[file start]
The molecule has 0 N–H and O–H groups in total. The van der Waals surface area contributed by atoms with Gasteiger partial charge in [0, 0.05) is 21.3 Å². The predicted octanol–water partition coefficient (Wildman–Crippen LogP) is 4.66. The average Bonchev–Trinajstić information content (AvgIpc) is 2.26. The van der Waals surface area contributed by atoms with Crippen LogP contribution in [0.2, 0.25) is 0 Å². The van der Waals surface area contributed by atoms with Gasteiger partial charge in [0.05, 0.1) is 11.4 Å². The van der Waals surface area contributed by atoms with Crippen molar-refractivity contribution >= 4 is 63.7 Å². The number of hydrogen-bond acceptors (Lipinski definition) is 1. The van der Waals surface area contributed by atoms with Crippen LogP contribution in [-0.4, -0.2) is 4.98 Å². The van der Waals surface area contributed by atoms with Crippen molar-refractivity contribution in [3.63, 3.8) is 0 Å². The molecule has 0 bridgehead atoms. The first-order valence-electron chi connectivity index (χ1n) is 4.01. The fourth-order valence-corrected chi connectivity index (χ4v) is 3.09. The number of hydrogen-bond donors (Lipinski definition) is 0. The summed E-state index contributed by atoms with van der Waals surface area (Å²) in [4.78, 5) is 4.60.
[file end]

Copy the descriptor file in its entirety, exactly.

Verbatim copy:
The molecule has 0 N–H and O–H groups in total. The van der Waals surface area contributed by atoms with Gasteiger partial charge in [0, 0.05) is 21.3 Å². The predicted octanol–water partition coefficient (Wildman–Crippen LogP) is 4.66. The average Bonchev–Trinajstić information content (AvgIpc) is 2.26. The van der Waals surface area contributed by atoms with Crippen LogP contribution in [0.2, 0.25) is 0 Å². The van der Waals surface area contributed by atoms with Gasteiger partial charge in [0.05, 0.1) is 11.4 Å². The van der Waals surface area contributed by atoms with Crippen molar-refractivity contribution >= 4 is 63.7 Å². The number of hydrogen-bond acceptors (Lipinski definition) is 1. The van der Waals surface area contributed by atoms with Crippen LogP contribution in [-0.4, -0.2) is 4.98 Å². The van der Waals surface area contributed by atoms with Crippen molar-refractivity contribution in [3.63, 3.8) is 0 Å². The molecule has 0 bridgehead atoms. The first-order valence-electron chi connectivity index (χ1n) is 4.01. The fourth-order valence-corrected chi connectivity index (χ4v) is 3.09. The number of hydrogen-bond donors (Lipinski definition) is 0. The summed E-state index contributed by atoms with van der Waals surface area (Å²) in [4.78, 5) is 4.60.